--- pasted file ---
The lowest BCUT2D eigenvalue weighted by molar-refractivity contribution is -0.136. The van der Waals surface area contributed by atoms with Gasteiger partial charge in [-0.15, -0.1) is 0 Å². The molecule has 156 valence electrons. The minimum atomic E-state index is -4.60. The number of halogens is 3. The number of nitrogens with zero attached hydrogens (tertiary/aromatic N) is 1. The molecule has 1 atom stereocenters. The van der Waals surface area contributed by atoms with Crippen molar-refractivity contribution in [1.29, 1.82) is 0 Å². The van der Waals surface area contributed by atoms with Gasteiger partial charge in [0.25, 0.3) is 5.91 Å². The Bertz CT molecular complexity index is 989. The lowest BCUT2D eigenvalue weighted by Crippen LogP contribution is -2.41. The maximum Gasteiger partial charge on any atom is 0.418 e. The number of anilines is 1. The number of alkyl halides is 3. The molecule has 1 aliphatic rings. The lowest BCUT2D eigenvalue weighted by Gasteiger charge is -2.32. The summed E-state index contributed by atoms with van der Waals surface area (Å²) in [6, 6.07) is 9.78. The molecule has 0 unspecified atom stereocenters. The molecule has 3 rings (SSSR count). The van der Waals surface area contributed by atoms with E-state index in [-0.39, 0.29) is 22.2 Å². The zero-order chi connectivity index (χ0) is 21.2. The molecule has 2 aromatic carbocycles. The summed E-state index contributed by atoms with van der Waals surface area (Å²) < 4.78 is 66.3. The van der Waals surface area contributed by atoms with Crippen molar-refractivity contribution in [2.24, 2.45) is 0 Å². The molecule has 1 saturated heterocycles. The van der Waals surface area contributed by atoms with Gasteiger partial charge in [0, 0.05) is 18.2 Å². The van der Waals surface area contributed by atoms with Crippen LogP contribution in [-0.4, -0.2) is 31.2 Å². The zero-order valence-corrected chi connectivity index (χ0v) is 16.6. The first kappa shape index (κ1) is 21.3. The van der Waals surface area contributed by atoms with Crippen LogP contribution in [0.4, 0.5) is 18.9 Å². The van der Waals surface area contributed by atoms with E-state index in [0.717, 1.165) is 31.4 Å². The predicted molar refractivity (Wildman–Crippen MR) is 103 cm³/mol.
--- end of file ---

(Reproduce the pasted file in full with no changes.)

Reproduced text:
The lowest BCUT2D eigenvalue weighted by molar-refractivity contribution is -0.136. The van der Waals surface area contributed by atoms with Gasteiger partial charge in [-0.15, -0.1) is 0 Å². The molecule has 156 valence electrons. The minimum atomic E-state index is -4.60. The number of halogens is 3. The number of nitrogens with zero attached hydrogens (tertiary/aromatic N) is 1. The molecule has 1 atom stereocenters. The van der Waals surface area contributed by atoms with Crippen molar-refractivity contribution in [1.29, 1.82) is 0 Å². The van der Waals surface area contributed by atoms with Gasteiger partial charge in [0.25, 0.3) is 5.91 Å². The Bertz CT molecular complexity index is 989. The lowest BCUT2D eigenvalue weighted by Crippen LogP contribution is -2.41. The maximum Gasteiger partial charge on any atom is 0.418 e. The number of anilines is 1. The number of alkyl halides is 3. The molecule has 1 aliphatic rings. The lowest BCUT2D eigenvalue weighted by Gasteiger charge is -2.32. The summed E-state index contributed by atoms with van der Waals surface area (Å²) in [6, 6.07) is 9.78. The molecule has 0 unspecified atom stereocenters. The molecule has 3 rings (SSSR count). The van der Waals surface area contributed by atoms with E-state index in [-0.39, 0.29) is 22.2 Å². The zero-order chi connectivity index (χ0) is 21.2. The molecule has 2 aromatic carbocycles. The summed E-state index contributed by atoms with van der Waals surface area (Å²) < 4.78 is 66.3. The van der Waals surface area contributed by atoms with Crippen molar-refractivity contribution in [2.24, 2.45) is 0 Å². The molecule has 1 saturated heterocycles. The van der Waals surface area contributed by atoms with Gasteiger partial charge in [0, 0.05) is 18.2 Å². The van der Waals surface area contributed by atoms with Crippen LogP contribution in [-0.4, -0.2) is 31.2 Å². The zero-order valence-corrected chi connectivity index (χ0v) is 16.6. The first kappa shape index (κ1) is 21.3. The van der Waals surface area contributed by atoms with Crippen LogP contribution in [0.4, 0.5) is 18.9 Å². The van der Waals surface area contributed by atoms with E-state index in [0.717, 1.165) is 31.4 Å². The predicted molar refractivity (Wildman–Crippen MR) is 103 cm³/mol.